The Inspiron 13 scored 6,707 on the Geekbench 4 general performance test. That’s near the 6,782 from the $1,136 Yoga 710 (Core i5-7200U, 8GB RAM) and above the 5,082 from the $750 ZenBook Flip (Core m3-6Y30, 8GB RAM). Both the 7,143 category average and the 8,147 earned by the $1,300 Spectre x360 (Core i7-7500U, 16GB RAM) beat the Inspiron, though.
The 256GB M.2 SSD in the Inspiron 13 copied 4.97GB of files in 46 seconds, for a rate of 110.6 MBps. That’s far behind the 512GB PCIe SSD in the Spectre x360 (318.1 MBps) and the 512 SSD in the ZenBook Flip (169.6 MBps). The Inspiron 13’s performance also lagged the 256GB SSD in the Yoga 710 (164.2 MBps) and the 182.8 category average.
The Inspiron 13 rebounded on our OpenOffice Macro test, matching 20,000 names with addresses in 4 minutes and 3 seconds. That trounced the ZenBook Flip (6:00) and the 5:57 average for ultraportables. The Yoga 710 (4:02) finished a mere second earlier.
The integrated Intel HD 620 graphics in the Inspiron 13 enabled it to a 55,827 score on the Ice Storm Unlimited benchmark. That beats the 53,691 average for ultraportables and the ZenBook Flip (52,374), which packs a previous-gen Intel HD 515 card. Other competitors earned higher scores, including the Spectre x360 (70,494), which has the same Intel HD 620 card as the Dell, and the Yoga 710 (84,670), which has a 2GB Nvidia GeForce 940MX GPU.
Gamers with modest demands can rock with the Inspiron 13 7000, as it ran Dirt 3 at a playable 38 frames per second (set to 1920 x 1080 pixels and medium graphics). That’s better than the 33 fps category average and the unplayable 18fps rate from the ZenBook Flip. The Spectre x360 (40 fps) ran the game even smoother.
The Inspiron 13’s lackluster battery life will have you dragging its power cord around. It lasted only 6 hours and 30 minutes on the Laptop Mag Battery Test (web surfing at 100 nits).
That’s shorter than the 8:11 average for ultraportables, as well as the times posted by the Spectre x360 (10:06), the ZenBook Flip (9:58) and the Yoga 710 (9:19).
The 0.9 megapixel webcam in the Inspiron 13 captures decent color, but the photos lack detail. When I took a selfie on my fire escape, it accurately captured a rust-colored facade, black fire escape bars and my green-and-yellow hat. As with most built-in webcams, it reproduced little in the way of smaller features, practically erasing my stubble and the label on my hat.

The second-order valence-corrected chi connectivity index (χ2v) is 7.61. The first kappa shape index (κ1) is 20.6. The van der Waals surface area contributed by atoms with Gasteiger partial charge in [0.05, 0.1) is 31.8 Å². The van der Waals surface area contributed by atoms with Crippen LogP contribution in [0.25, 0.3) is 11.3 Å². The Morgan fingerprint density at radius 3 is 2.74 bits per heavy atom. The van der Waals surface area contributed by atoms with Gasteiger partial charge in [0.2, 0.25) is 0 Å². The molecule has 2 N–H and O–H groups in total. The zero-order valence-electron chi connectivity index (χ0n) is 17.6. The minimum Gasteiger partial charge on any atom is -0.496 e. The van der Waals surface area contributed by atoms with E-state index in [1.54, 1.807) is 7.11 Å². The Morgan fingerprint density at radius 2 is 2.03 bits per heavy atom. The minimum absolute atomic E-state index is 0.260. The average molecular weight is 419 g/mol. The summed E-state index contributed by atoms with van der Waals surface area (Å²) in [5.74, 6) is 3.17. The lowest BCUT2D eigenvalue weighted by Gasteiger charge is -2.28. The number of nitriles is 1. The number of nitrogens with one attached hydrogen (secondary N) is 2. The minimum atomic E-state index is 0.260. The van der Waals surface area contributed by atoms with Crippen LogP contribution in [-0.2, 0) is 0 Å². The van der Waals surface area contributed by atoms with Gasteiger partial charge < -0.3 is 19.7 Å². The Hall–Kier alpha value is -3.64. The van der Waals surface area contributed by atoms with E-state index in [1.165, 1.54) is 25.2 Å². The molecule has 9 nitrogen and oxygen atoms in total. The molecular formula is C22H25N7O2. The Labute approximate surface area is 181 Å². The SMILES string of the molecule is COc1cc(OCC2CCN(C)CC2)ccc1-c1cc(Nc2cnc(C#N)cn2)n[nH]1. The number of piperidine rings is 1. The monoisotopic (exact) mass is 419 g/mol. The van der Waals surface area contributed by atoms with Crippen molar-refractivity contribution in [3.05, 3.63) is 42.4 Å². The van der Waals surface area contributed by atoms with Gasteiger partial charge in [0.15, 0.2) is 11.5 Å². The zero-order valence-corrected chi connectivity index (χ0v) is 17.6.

The Inspiron 13’s infrared webcam also supports Windows Hello facial recognition. It’s super- easy to set up (you only have to set up a login password and PIN code), and it works so quickly that it makes it a breeze to log into your machine.
Your lap can get a little hot with the Inspiron 13. After streaming 15 minutes of HD video on the notebook, its underside read 97 degrees Fahrenheit, which is a bit over our 95-degree comfort threshold. Its touchpad (86.5 degrees) and the center of its keyboard (91 degrees) stayed cool, however.
Software and Warranty
The Inspiron 13 comes with the usual bloatware suspects, both from Dell and from third parties. That means you’re getting Dell Power Manager to cycle your battery properly and Support Assist for when you need to contact Dell’s tech support. Netflix and Candy Crush Soda Saga also come pre-loaded, though they’re easy enough to uninstall.
The Inspiron 13 includes a one-year limited hardware warranty with mail-in service after remote diagnosis. See how Dell fared on our Tech Support Showdown.
We tested the entry-level, $749 Inspiron 13 7000, which packs a Core i5-7200U CPU, 8GB of RAM, a 256GB SSD and an IR webcam.
The $899 model upgrades that to a Core i7-7500U processor, and the $1,049 version includes 16GB of RAM and a 512GB SSD.
The slick Inspiron 13 offers plenty of pep and a comfortable keyboard in a premium design, and its speakers are surprisingly good, too. However, below-average battery life and a relatively dull display hold this 2-in-1 back from a higher rating.
If you want a thinner, faster and longer-lasting convertible, the 13-inch Spectre x360 is a great option, though it starts at $1,199 and the model we reviewed costs $1,300. If you’re OK with a bigger screen, the Yoga 710 can give you similar speed and more battery life, though it, too, is pricier ($1,136).
Overall, those on a budget who want a 2-in-1 with good general performance should consider the Inspiron 13 7000.